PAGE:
“I think that great comics are great, and it’s not just because they’ve got a hard cover, or they lack superheroes. There’s something about the story or the idea that the comic is conveying—and is worth teaching,”
Carol L. Tilley, a professor of library and information science at University of Illinois at Urbana-Champaign, said as much at last month’s San Diego Comic Con, during a well-attended panel discussion, “Using Graphic Novels in the Classroom.”
Tilley also referenced Fredric Wertham, a psychiatrist whose now much maligned 1954 book, Seduction of the Innocent, played a large role in propagating widespread fear that comics were good for one thing—promoting delinquent behavior. Curious to hear more about something so preposterous, I paid to read an online copy of the book. The cover-jacket alone boils my blood, asserting that “on the basis of wide experience and many years’ research,” Dr. Wertham shows how comic books “are an invitation to illiteracy,” “create an atmosphere of cruelty and deceit,” “stimulate unwholesome fantasies,” “suggest criminal or sexually abnormal ideas,” and “create a readiness for temptation.”
Thank goodness for Tilley, who, in 2012, transformed into somewhat of a hero-rock star in the comic book world. Her article, “Seducing the Innocent: Fredric Wertham and the Falsification that Helped Condemn Comics,” relies on newfound evidence to show how her subject “manipulated, overstated, compromised, and fabricated evidence—especially that evidence he attributed to personal clinical research with young people—for rhetorical gain.”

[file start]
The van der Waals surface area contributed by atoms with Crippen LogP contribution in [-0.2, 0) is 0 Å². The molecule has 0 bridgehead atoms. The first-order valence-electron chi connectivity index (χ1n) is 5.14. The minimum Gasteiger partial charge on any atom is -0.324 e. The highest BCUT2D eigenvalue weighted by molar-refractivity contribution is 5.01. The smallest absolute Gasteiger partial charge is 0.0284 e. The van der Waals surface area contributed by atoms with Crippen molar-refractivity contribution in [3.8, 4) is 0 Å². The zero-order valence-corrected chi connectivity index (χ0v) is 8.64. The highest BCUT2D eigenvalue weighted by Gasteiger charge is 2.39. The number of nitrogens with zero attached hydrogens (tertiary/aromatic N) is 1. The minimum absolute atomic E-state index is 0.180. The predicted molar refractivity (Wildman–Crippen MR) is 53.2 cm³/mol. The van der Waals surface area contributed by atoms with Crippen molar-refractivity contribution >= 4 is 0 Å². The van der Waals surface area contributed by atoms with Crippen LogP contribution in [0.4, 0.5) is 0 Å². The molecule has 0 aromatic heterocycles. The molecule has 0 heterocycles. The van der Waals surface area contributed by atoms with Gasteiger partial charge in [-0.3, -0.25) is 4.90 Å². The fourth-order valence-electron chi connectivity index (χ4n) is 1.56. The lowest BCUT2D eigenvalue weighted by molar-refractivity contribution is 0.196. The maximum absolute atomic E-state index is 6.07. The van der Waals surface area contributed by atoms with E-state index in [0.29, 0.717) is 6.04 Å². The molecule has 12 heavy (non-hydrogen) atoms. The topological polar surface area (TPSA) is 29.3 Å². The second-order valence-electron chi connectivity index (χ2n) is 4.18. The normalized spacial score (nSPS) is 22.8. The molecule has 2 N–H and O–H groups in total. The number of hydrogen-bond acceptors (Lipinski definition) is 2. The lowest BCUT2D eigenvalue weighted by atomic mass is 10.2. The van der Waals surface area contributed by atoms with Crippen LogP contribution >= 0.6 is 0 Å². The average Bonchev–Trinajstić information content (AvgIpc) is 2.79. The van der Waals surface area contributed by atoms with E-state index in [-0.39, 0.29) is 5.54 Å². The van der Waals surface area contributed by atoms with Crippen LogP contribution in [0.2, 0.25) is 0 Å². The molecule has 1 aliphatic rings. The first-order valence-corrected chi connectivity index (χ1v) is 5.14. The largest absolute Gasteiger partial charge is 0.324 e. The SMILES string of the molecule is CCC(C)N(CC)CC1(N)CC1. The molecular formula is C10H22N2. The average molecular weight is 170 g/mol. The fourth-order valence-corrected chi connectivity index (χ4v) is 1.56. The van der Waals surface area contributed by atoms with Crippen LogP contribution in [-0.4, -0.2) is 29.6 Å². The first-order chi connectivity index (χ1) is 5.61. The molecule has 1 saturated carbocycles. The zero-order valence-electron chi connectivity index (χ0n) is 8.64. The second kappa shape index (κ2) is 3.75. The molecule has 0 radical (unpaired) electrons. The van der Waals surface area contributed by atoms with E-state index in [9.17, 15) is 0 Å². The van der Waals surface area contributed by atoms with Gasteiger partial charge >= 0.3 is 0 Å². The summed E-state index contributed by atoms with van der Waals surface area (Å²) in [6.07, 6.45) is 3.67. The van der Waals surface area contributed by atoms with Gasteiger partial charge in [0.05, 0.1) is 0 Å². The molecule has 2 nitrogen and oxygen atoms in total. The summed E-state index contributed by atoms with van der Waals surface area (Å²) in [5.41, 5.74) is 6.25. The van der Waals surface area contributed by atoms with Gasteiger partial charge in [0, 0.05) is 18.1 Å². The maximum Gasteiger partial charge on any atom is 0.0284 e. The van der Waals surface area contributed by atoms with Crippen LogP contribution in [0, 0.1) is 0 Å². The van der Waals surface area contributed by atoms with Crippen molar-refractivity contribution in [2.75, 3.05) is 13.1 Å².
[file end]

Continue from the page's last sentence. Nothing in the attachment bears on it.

I recently spoke with Tilley, wanting to hear more about her reaction to Wertham’s deceit. “I was intrigued, frustrated, and angered by what I was beginning to see him doing with children’s words,” she said, explaining how study of the doctor’s notes, made public in 2010, shows that he twisted and misattributed quotes. “I consider myself a real advocate for children, and I realized I couldn’t stay quiet about this.”
I’m grateful for Tilley’s research, but I can’t say that I’m surprised by it. Everything I know about comic books in the classroom, and everybody I’ve interviewed about the subject, says the exact opposite of Wertham. Certainly, the 1950s were a much different time, with Cold War tensions mounting to even greater heights. Coupling that with teen angst, as best portrayed by James Dean in one of my all-time favorite movies, Rebel Without a Cause (1955), I understand a jittery public.
I’m far less forgiving, though, of those who accepted Wertham’s findings throughout the latter half of the 20th-century. Wertham died in 1981 (two years before I came into existence), but even in death, it seems, the doctor has contributed to the still-existing notion that comic books—while perhaps no longer widely regarded as harmful or illicit—remain garbage, unsuitable for classroom use. Only in the last 10-15 years have scholars like Tilley, along with organizations like Reading With Pictures (which I’ve written about), begun to prevail in the fight against the antiquated ignorance of a bygone era.
Tilley doesn’t excuse Wertham’s behavior, but her insight into the man whose life many comic book fans despise (and for good reason) is more levelheaded and pragmatic. She isn’t as quick to brand Wertham a no-good liar, even as her own research completely discredits his work.
Tilley says, “I think he pushed on rhetorical gain ahead of the evidence and integrity of the kids he was treating. But I do think he had some sincere belief in the value of what he was doing. It was a different time. He was writing for the popular press. He knew he could be somewhat inflammatory and titillating in his presentation. I think he understood his audience, primarily mothers, who were happy to believe . . . what he was saying.”